Polyvictimization and Psychological Outcomes Among North Korean Refugee Women

Boyoung Nam, Yujin Lee, Charlotte Bright, Nalini Negi

Research output: Contribution to journalArticlepeer-review


Korean refugee women are at risk of multiple violent victimizations throughout the migration phases. However, migration's association with mental health outcomes has received little scholarly attention. This study examined North Korean refugee women's exposure to polyvictimization—exposure to both gender-based violence (GBV) and intimate partner violence (IPV)—and explored whether polyvictimization is associated with an increased risk of psychological symptoms. Data from a snowball sample of 212 North Korean refugee women were analyzed. Polyvictimization was operationalized as No victimization (0), Only GBV (1), Only IPV (2), and Both GBV and IPV (3). The associations between polyvictimization and depression, suicidal ideation, suicide attempt, and alcohol use disorder were analyzed with multivariate analyses. Results demonstrated that 46.2% experienced GBV in either North Korea or intermediary countries, and 30.9% were victims of IPV from their current intimate partner in South Korea. Approximately 25% were victims of both GBV and IPV. Multivariate analyses revealed that GBV was the most critical factor for mental health outcomes. North Korean refugee women with only GBV or GBV and IPV had significantly higher depressive symptoms and suicidal ideation severity than those without violence victimization. Risk of suicide attempt was also significantly higher among those with only GBV (OR = 16.52, p =.015) or both GBV and IPV (OR = 9.96, p =.048) than those without any violence victimization. Implications for future research and interventions among North Korean refugee women are also discussed.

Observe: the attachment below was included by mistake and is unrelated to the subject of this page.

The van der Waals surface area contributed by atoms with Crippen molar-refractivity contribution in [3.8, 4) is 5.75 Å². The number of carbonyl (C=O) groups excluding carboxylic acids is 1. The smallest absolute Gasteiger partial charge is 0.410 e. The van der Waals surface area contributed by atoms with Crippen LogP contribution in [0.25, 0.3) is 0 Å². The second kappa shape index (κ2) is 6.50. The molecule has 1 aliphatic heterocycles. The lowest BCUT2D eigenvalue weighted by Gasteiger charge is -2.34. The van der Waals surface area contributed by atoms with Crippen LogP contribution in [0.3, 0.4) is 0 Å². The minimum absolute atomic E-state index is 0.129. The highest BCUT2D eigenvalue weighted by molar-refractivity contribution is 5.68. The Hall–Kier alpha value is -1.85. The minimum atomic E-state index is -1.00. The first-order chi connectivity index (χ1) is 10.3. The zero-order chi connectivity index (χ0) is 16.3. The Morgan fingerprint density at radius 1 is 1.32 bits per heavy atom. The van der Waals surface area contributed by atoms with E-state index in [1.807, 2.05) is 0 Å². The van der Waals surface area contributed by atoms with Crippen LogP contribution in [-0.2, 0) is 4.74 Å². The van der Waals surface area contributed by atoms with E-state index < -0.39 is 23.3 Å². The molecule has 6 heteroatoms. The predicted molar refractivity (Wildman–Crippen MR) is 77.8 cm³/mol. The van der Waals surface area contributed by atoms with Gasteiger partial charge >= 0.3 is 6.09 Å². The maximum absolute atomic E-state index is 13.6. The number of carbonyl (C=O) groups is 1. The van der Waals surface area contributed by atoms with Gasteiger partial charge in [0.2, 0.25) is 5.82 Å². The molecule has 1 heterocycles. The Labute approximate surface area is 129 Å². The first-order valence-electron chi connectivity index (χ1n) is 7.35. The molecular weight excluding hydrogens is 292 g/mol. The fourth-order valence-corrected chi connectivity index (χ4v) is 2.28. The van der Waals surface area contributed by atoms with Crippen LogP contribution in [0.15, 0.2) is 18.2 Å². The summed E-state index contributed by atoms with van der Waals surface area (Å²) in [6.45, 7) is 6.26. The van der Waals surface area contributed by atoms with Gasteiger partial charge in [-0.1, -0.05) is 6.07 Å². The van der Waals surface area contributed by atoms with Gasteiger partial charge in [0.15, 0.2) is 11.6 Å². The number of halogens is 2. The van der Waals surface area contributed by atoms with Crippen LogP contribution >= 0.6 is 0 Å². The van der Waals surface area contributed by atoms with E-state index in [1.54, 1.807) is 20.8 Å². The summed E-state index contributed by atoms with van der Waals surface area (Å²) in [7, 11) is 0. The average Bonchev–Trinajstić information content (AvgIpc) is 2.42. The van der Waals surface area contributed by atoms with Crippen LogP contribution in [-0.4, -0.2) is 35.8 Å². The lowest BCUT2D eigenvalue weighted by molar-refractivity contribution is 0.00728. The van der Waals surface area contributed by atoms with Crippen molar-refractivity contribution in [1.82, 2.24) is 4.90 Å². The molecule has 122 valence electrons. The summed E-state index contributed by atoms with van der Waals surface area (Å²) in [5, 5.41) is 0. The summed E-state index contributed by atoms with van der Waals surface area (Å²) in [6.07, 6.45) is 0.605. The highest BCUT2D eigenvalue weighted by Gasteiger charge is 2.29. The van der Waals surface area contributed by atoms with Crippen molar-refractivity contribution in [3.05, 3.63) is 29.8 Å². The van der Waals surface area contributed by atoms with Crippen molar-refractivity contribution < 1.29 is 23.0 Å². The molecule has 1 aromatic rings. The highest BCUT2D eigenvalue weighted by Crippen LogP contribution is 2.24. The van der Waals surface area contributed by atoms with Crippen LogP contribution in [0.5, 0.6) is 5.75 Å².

Original languageEnglish
Pages (from-to)3726-3741
Number of pages16
JournalViolence Against Women
Issue number15-16
Publication statusPublished - 2022 Dec

Bibliographical note

Funding Information:
The authors disclosed receipt of the following financial support for the research, authorship, and/or publication of this article: This research was supported by the Yonsei University Research Fund of 2019 (2019-22-0190).

Publisher Copyright:
© The Author(s) 2022.

All Science Journal Classification (ASJC) codes

  • Gender Studies
  • Sociology and Political Science
  • Law


Dive into the research topics of 'Polyvictimization and Psychological Outcomes Among North Korean Refugee Women'. Together they form a unique fingerprint.

Cite this